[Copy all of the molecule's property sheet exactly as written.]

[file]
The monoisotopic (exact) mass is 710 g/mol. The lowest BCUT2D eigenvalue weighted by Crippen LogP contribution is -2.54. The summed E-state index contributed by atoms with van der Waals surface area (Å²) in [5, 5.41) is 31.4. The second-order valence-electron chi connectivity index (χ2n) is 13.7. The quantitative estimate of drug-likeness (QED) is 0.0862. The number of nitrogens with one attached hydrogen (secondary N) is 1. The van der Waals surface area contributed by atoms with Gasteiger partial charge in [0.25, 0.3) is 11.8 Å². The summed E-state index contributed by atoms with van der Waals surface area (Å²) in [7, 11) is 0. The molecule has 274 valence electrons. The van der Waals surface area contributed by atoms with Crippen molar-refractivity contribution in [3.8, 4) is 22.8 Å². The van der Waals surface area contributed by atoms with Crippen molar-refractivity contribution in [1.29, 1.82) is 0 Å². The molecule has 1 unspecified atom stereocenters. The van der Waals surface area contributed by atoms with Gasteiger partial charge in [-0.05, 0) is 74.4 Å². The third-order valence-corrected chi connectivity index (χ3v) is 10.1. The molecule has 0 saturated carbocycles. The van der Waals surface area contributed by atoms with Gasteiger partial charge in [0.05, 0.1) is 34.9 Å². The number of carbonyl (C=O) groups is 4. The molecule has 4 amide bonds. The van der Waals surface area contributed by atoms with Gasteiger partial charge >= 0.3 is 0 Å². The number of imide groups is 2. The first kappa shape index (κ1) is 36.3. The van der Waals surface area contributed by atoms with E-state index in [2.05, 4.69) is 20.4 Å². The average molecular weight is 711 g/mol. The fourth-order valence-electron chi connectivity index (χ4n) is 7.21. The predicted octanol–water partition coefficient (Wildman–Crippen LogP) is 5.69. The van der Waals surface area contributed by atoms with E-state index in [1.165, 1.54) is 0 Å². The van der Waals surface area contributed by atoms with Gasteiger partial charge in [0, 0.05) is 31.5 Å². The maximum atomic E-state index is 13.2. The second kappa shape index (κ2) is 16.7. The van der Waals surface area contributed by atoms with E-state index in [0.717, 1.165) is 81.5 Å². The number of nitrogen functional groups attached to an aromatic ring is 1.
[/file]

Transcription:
The monoisotopic (exact) mass is 710 g/mol. The lowest BCUT2D eigenvalue weighted by Crippen LogP contribution is -2.54. The summed E-state index contributed by atoms with van der Waals surface area (Å²) in [5, 5.41) is 31.4. The second-order valence-electron chi connectivity index (χ2n) is 13.7. The quantitative estimate of drug-likeness (QED) is 0.0862. The number of nitrogens with one attached hydrogen (secondary N) is 1. The van der Waals surface area contributed by atoms with Gasteiger partial charge in [0.25, 0.3) is 11.8 Å². The summed E-state index contributed by atoms with van der Waals surface area (Å²) in [7, 11) is 0. The molecule has 274 valence electrons. The van der Waals surface area contributed by atoms with Crippen molar-refractivity contribution in [3.8, 4) is 22.8 Å². The van der Waals surface area contributed by atoms with Crippen molar-refractivity contribution in [1.29, 1.82) is 0 Å². The molecule has 1 unspecified atom stereocenters. The van der Waals surface area contributed by atoms with Gasteiger partial charge in [-0.05, 0) is 74.4 Å². The third-order valence-corrected chi connectivity index (χ3v) is 10.1. The molecule has 0 saturated carbocycles. The van der Waals surface area contributed by atoms with Gasteiger partial charge in [0.05, 0.1) is 34.9 Å². The number of carbonyl (C=O) groups is 4. The molecule has 4 amide bonds. The van der Waals surface area contributed by atoms with Gasteiger partial charge >= 0.3 is 0 Å². The number of imide groups is 2. The first kappa shape index (κ1) is 36.3. The van der Waals surface area contributed by atoms with E-state index in [2.05, 4.69) is 20.4 Å². The average molecular weight is 711 g/mol. The fourth-order valence-electron chi connectivity index (χ4n) is 7.21. The predicted octanol–water partition coefficient (Wildman–Crippen LogP) is 5.69. The van der Waals surface area contributed by atoms with E-state index in [1.165, 1.54) is 0 Å². The van der Waals surface area contributed by atoms with Gasteiger partial charge in [0, 0.05) is 31.5 Å². The maximum atomic E-state index is 13.2. The second kappa shape index (κ2) is 16.7. The van der Waals surface area contributed by atoms with E-state index in [0.717, 1.165) is 81.5 Å². The number of nitrogen functional groups attached to an aromatic ring is 1.